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Monday, 19 September 2016

Bureau of Visual Records


    The moment the Prisoner steps into Number 2’s impressive office he’s put straight under the spotlight! Is there a purpose to this, does it aid Number 2 in dealing with the new arrival? Is it some kind of interrogation technique? Perhaps the spotlight has no purpose, except for dramatic effect in highlighting the subject. On stage the spotlight, sometimes known as the followspot, operated by a spotlight operator {obvious really} uses the light to track actors around the stage. So it would seem that although ‘the Prisoner’ was being filmed for television, a stage effect was being used on this set. As the Prisoner walks around the chamber the spotlight is kept on him all the time. Perhaps it’s simply because Patrick McGoohan is the chief antagonist in this scene, and so the spotlight is kept on him.

Be seeing you

17 comments:

  1. Apart from this obvious dramatic effect the spotlight later reveals to have some kind of (post-) hypnotical effect too; see "Free For All", "OUAT". The question would be whether the additional application of drugs (in water, milk etc.) is needed in order to work. - BCNU!

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    1. Hello Arno,
      Well this has brought about a lively discussion.
      Absolutely, the hypnotical effect of the spotlight is well documented in various episodes. But how permanent is the effect….not that permanent I should imagine, but it is used often. I doubt whether the use of other drugs as in the tap water for example, have anything to do with the use of the spotlight, that can be effective as well as painful all on its own, as demonstrated when Number 2 was interrogating Number 12 in ‘The Schizoid Man.’
      In this case I like to think the use of the spotlight is to emphasize the focus on the Prisoner, but that’s just a personal choice.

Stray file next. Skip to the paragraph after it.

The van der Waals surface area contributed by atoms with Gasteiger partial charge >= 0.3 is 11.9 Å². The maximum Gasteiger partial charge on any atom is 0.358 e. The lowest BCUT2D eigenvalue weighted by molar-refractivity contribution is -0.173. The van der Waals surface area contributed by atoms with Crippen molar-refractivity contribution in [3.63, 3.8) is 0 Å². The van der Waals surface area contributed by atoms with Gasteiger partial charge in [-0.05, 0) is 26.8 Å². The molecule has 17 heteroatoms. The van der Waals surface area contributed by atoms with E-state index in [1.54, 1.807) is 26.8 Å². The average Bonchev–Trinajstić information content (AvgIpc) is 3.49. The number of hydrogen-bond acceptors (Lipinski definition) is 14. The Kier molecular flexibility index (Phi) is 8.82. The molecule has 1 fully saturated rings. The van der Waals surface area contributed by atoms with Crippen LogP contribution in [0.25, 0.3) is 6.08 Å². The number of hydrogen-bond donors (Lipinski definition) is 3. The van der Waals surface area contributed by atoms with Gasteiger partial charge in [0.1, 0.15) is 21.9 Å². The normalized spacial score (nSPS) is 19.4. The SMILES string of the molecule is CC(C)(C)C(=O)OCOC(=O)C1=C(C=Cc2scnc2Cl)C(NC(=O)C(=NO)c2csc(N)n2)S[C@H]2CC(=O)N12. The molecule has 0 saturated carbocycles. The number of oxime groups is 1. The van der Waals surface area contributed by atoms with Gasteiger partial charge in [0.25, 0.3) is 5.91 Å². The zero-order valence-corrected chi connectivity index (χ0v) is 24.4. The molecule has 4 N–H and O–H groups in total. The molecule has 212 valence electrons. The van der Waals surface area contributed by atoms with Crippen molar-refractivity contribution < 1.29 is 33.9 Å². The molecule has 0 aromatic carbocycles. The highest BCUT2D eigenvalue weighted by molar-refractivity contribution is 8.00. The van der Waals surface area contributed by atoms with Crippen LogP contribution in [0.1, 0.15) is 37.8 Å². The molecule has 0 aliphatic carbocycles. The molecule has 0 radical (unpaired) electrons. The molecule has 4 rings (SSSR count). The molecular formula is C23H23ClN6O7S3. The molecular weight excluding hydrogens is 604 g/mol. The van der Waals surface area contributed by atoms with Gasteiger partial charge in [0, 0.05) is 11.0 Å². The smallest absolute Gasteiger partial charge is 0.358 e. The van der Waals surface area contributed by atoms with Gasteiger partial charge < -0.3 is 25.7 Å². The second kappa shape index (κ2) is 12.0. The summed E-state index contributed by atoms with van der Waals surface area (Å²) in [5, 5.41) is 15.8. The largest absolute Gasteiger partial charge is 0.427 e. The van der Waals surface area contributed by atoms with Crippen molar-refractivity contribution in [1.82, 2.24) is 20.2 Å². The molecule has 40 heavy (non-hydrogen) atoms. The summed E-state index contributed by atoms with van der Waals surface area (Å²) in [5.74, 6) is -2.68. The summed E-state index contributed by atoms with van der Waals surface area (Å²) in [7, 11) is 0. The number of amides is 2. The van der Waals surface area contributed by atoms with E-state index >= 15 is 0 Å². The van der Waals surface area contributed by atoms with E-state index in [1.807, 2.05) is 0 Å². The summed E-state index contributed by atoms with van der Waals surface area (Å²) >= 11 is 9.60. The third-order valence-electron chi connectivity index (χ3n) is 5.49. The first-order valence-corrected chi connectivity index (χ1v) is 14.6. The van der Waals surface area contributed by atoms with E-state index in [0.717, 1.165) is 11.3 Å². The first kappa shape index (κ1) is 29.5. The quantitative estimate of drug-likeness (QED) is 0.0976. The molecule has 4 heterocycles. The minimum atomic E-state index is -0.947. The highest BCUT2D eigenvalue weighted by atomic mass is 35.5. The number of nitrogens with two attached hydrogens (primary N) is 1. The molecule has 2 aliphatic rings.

Best regards
      David
      BCNU

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  2. Hello David,
    if the spotlight is used as a stage effect, it is an interesting example of a fourth wall break, since The Prisoner reacts to the light. I like that.

    I think it might also be there to emphasize that he's in their focus. They watch him, keep track on him. In a way those lights put him under pressure, I think. It's not just the two of them talking, it's him on some kind of stage, and an audience he can't see.
    Best regards,
    Jana
    BCNU

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    1. Hello Jana,
      As I said in my reply to Arno, I like to think the use of the spotlight is to emphasize the focus on the Prisoner, but that’s just a personal choice.
      I’m sure that anyone would react when a light is shone upon them, that’s a natural reaction, after that the Prisoner isn’t bothered about it. I like the “fourth wall” idea, that it’s put there as a wall between actors on stage.
      It is simply a case of two men talking, and the spotlight adds a little dramatic effect. As for the audience, well that’s us and anyone else watching, including possibly Number 1!

      Best regards
      David
      BCNU

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    2. Hello David,